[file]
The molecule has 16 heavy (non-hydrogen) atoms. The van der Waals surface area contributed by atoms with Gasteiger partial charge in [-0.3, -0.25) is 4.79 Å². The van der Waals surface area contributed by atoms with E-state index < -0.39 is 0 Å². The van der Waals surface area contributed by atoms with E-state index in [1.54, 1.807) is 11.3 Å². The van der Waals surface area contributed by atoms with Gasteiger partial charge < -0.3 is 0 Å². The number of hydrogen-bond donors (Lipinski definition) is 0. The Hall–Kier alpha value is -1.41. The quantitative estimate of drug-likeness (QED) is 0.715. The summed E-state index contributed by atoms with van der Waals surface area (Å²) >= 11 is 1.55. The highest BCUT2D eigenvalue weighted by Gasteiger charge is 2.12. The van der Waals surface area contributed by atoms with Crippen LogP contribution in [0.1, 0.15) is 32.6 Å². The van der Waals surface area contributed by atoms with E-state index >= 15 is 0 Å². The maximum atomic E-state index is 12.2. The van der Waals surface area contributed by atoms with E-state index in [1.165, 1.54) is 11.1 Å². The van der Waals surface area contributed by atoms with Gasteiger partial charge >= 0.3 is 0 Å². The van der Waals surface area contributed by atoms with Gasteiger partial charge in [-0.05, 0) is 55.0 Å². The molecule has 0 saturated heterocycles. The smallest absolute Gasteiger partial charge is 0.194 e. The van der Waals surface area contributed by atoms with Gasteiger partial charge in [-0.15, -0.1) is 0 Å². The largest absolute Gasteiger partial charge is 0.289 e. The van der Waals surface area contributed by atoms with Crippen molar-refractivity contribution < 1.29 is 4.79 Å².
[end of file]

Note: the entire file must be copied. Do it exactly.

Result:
The molecule has 16 heavy (non-hydrogen) atoms. The van der Waals surface area contributed by atoms with Gasteiger partial charge in [-0.3, -0.25) is 4.79 Å². The van der Waals surface area contributed by atoms with E-state index < -0.39 is 0 Å². The van der Waals surface area contributed by atoms with E-state index in [1.54, 1.807) is 11.3 Å². The van der Waals surface area contributed by atoms with Gasteiger partial charge < -0.3 is 0 Å². The number of hydrogen-bond donors (Lipinski definition) is 0. The Hall–Kier alpha value is -1.41. The quantitative estimate of drug-likeness (QED) is 0.715. The summed E-state index contributed by atoms with van der Waals surface area (Å²) >= 11 is 1.55. The highest BCUT2D eigenvalue weighted by Gasteiger charge is 2.12. The van der Waals surface area contributed by atoms with Crippen LogP contribution in [0.1, 0.15) is 32.6 Å². The van der Waals surface area contributed by atoms with E-state index >= 15 is 0 Å². The maximum atomic E-state index is 12.2. The van der Waals surface area contributed by atoms with E-state index in [1.165, 1.54) is 11.1 Å². The van der Waals surface area contributed by atoms with Gasteiger partial charge >= 0.3 is 0 Å². The van der Waals surface area contributed by atoms with Gasteiger partial charge in [-0.05, 0) is 55.0 Å². The molecule has 0 saturated heterocycles. The smallest absolute Gasteiger partial charge is 0.194 e. The van der Waals surface area contributed by atoms with Gasteiger partial charge in [-0.15, -0.1) is 0 Å². The largest absolute Gasteiger partial charge is 0.289 e. The van der Waals surface area contributed by atoms with Crippen molar-refractivity contribution < 1.29 is 4.79 Å².